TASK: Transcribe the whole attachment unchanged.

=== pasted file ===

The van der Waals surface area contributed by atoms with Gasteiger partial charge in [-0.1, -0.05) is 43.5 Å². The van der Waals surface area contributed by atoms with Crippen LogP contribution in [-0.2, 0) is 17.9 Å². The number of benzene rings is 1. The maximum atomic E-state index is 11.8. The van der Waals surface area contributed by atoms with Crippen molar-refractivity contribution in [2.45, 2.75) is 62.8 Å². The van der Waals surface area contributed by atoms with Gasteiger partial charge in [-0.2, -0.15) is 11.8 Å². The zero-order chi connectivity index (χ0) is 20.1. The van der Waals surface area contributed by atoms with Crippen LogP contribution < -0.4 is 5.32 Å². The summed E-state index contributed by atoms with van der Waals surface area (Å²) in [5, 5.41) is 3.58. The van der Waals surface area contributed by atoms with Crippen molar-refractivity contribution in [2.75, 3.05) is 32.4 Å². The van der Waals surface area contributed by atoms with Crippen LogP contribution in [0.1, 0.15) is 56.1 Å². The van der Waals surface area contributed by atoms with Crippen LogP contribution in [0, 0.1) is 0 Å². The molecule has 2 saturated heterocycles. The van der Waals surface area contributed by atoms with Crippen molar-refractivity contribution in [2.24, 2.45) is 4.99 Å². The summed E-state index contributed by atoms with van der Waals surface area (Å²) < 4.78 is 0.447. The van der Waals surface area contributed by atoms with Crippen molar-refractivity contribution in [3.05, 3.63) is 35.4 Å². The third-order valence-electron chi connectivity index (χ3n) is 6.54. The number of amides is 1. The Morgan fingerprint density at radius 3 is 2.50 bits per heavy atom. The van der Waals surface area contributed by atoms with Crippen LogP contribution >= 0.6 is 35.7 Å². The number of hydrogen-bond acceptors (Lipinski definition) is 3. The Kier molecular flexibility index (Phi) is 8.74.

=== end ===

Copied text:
The van der Waals surface area contributed by atoms with Gasteiger partial charge in [-0.1, -0.05) is 43.5 Å². The van der Waals surface area contributed by atoms with Crippen LogP contribution in [-0.2, 0) is 17.9 Å². The number of benzene rings is 1. The maximum atomic E-state index is 11.8. The van der Waals surface area contributed by atoms with Crippen molar-refractivity contribution in [2.45, 2.75) is 62.8 Å². The van der Waals surface area contributed by atoms with Gasteiger partial charge in [-0.2, -0.15) is 11.8 Å². The zero-order chi connectivity index (χ0) is 20.1. The van der Waals surface area contributed by atoms with Crippen LogP contribution < -0.4 is 5.32 Å². The summed E-state index contributed by atoms with van der Waals surface area (Å²) in [5, 5.41) is 3.58. The van der Waals surface area contributed by atoms with Crippen molar-refractivity contribution in [2.75, 3.05) is 32.4 Å². The van der Waals surface area contributed by atoms with Crippen LogP contribution in [0.1, 0.15) is 56.1 Å². The van der Waals surface area contributed by atoms with Crippen LogP contribution in [0, 0.1) is 0 Å². The molecule has 2 saturated heterocycles. The van der Waals surface area contributed by atoms with Crippen molar-refractivity contribution in [2.24, 2.45) is 4.99 Å². The summed E-state index contributed by atoms with van der Waals surface area (Å²) < 4.78 is 0.447. The van der Waals surface area contributed by atoms with Crippen molar-refractivity contribution in [3.05, 3.63) is 35.4 Å². The third-order valence-electron chi connectivity index (χ3n) is 6.54. The number of amides is 1. The Morgan fingerprint density at radius 3 is 2.50 bits per heavy atom. The van der Waals surface area contributed by atoms with Crippen LogP contribution >= 0.6 is 35.7 Å². The number of hydrogen-bond acceptors (Lipinski definition) is 3. The Kier molecular flexibility index (Phi) is 8.74.